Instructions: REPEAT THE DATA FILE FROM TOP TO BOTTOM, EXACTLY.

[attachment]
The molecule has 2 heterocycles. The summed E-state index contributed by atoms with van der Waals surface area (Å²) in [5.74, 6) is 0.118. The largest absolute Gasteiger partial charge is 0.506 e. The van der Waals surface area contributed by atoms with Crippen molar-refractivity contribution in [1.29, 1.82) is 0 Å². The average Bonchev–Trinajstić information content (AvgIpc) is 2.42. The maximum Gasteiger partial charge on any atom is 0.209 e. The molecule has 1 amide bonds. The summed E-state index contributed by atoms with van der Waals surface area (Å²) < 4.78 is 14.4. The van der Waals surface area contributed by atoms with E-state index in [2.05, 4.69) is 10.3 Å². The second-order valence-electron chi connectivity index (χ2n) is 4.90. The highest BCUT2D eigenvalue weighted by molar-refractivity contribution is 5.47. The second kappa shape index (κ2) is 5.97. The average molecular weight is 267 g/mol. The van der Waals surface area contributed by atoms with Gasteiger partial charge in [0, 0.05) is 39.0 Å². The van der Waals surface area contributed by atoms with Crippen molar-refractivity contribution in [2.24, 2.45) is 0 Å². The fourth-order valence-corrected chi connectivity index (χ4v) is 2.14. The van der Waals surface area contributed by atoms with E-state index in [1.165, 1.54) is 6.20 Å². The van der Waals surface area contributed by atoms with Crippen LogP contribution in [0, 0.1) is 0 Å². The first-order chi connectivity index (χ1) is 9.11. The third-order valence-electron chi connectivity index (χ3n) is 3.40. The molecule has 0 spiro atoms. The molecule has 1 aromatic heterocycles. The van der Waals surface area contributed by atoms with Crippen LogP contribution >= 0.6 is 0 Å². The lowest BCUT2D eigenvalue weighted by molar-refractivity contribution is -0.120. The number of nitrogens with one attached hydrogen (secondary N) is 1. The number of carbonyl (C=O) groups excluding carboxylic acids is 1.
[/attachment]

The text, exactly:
The molecule has 2 heterocycles. The summed E-state index contributed by atoms with van der Waals surface area (Å²) in [5.74, 6) is 0.118. The largest absolute Gasteiger partial charge is 0.506 e. The van der Waals surface area contributed by atoms with Crippen molar-refractivity contribution in [1.29, 1.82) is 0 Å². The average Bonchev–Trinajstić information content (AvgIpc) is 2.42. The maximum Gasteiger partial charge on any atom is 0.209 e. The molecule has 1 amide bonds. The summed E-state index contributed by atoms with van der Waals surface area (Å²) < 4.78 is 14.4. The van der Waals surface area contributed by atoms with E-state index in [2.05, 4.69) is 10.3 Å². The second-order valence-electron chi connectivity index (χ2n) is 4.90. The highest BCUT2D eigenvalue weighted by molar-refractivity contribution is 5.47. The second kappa shape index (κ2) is 5.97. The average molecular weight is 267 g/mol. The van der Waals surface area contributed by atoms with Gasteiger partial charge in [0, 0.05) is 39.0 Å². The van der Waals surface area contributed by atoms with Crippen molar-refractivity contribution in [2.24, 2.45) is 0 Å². The fourth-order valence-corrected chi connectivity index (χ4v) is 2.14. The van der Waals surface area contributed by atoms with E-state index in [1.165, 1.54) is 6.20 Å². The van der Waals surface area contributed by atoms with Crippen LogP contribution in [0, 0.1) is 0 Å². The first-order chi connectivity index (χ1) is 9.11. The third-order valence-electron chi connectivity index (χ3n) is 3.40. The molecule has 0 spiro atoms. The molecule has 1 aromatic heterocycles. The van der Waals surface area contributed by atoms with Crippen LogP contribution >= 0.6 is 0 Å². The lowest BCUT2D eigenvalue weighted by molar-refractivity contribution is -0.120. The number of nitrogens with one attached hydrogen (secondary N) is 1. The number of carbonyl (C=O) groups excluding carboxylic acids is 1.